India’s Supreme Court criticised Mr Modi led central government over the nation’s coronavirus vaccination programme.
The judges asked the government to explain why it was mandatory to register on an app for getting a shot.
The court said this would hamper vaccinations across rural India where internet access is difficult.
The judges also questioned whether federal policy was making individual states compete against each other for vaccines.
India has administered more than 220 million doses since it began vaccinating in mid-January, but so far only 3% of the population has been fully vaccinated.
Prime Minister Narendra Modi’s government has opened up vaccinations for some 960 million eligible Indians without having anything close to the required supply.
The shortage came amid a deadly second Covid wave and warnings of an impending third wave. The daily number of infections has fallen from the peak of over 400,000 last month to 132,788 cases that were recorded in the past 24 hours.
The Supreme Court said that asking people between 18-44 years to pay for their jabs was “arbitrary and irrational”.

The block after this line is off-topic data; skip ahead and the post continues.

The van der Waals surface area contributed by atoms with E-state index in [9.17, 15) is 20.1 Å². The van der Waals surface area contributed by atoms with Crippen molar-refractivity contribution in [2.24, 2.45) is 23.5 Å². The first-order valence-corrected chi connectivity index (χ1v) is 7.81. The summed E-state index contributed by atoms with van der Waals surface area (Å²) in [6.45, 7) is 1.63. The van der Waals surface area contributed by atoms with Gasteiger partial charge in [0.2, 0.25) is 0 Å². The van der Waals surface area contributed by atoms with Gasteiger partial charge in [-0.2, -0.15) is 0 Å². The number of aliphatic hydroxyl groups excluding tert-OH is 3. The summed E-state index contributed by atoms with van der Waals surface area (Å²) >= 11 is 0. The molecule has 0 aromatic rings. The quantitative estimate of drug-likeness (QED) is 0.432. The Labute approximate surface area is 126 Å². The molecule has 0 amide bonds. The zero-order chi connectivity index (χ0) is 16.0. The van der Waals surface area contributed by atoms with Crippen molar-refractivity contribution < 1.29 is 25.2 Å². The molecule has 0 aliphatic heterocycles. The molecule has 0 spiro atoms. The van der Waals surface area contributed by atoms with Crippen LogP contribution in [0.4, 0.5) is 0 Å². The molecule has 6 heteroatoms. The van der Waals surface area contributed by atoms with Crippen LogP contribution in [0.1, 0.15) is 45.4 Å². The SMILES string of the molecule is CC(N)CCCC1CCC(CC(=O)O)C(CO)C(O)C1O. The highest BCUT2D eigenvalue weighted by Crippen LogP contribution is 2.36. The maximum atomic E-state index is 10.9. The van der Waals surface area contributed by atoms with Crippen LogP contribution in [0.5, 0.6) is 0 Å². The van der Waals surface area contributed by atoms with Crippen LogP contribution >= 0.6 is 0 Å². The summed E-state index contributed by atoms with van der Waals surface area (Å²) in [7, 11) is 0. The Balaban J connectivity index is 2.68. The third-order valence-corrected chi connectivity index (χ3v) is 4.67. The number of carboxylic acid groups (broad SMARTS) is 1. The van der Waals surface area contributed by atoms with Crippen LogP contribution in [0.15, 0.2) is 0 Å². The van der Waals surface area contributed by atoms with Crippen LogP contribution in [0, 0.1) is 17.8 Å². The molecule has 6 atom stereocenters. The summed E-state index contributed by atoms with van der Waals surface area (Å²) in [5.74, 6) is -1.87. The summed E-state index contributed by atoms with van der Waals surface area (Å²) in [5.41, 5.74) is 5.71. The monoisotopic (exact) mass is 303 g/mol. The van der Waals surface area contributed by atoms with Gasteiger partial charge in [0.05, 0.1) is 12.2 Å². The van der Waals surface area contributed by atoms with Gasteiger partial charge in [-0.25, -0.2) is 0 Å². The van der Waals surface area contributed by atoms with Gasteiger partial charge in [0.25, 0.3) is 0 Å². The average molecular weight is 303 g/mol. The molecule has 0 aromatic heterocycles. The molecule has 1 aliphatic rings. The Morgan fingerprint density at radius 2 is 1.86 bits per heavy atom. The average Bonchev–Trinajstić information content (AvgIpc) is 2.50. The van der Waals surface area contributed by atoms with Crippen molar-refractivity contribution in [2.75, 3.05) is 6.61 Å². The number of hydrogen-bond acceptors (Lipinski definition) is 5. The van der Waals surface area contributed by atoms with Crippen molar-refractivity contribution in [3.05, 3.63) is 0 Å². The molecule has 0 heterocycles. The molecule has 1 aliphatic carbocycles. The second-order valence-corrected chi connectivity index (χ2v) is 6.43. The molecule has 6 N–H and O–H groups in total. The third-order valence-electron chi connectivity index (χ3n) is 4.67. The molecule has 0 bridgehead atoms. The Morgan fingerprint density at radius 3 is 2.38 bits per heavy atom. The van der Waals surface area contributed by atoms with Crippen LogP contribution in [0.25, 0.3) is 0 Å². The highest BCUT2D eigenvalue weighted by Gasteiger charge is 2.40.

The court asked the government to review its vaccination policy and “place on record a roadmap of projected availability of vaccines till 31 December” – the date by which the government is promising to vaccinate the entire adult population.
India says it aims to ramp up vaccine production and has pledged to produce at least two billion doses between August and December.
There are currently two vaccines being manufactured locally. The Serum Institute of India (SII) makes Covishield (under licence from AstraZeneca), whilst the second largest producer, Bharat Biotech, makes the locally-developed Covaxin.
The Sputnik V vaccine, which was approved for use in April, is also now available, with three million doses supplied by Russia.
Public health experts say poor planning, piecemeal procuring and unregulated pricing by the government has turned India’s vaccine drive into a deeply unfair competition for state governments.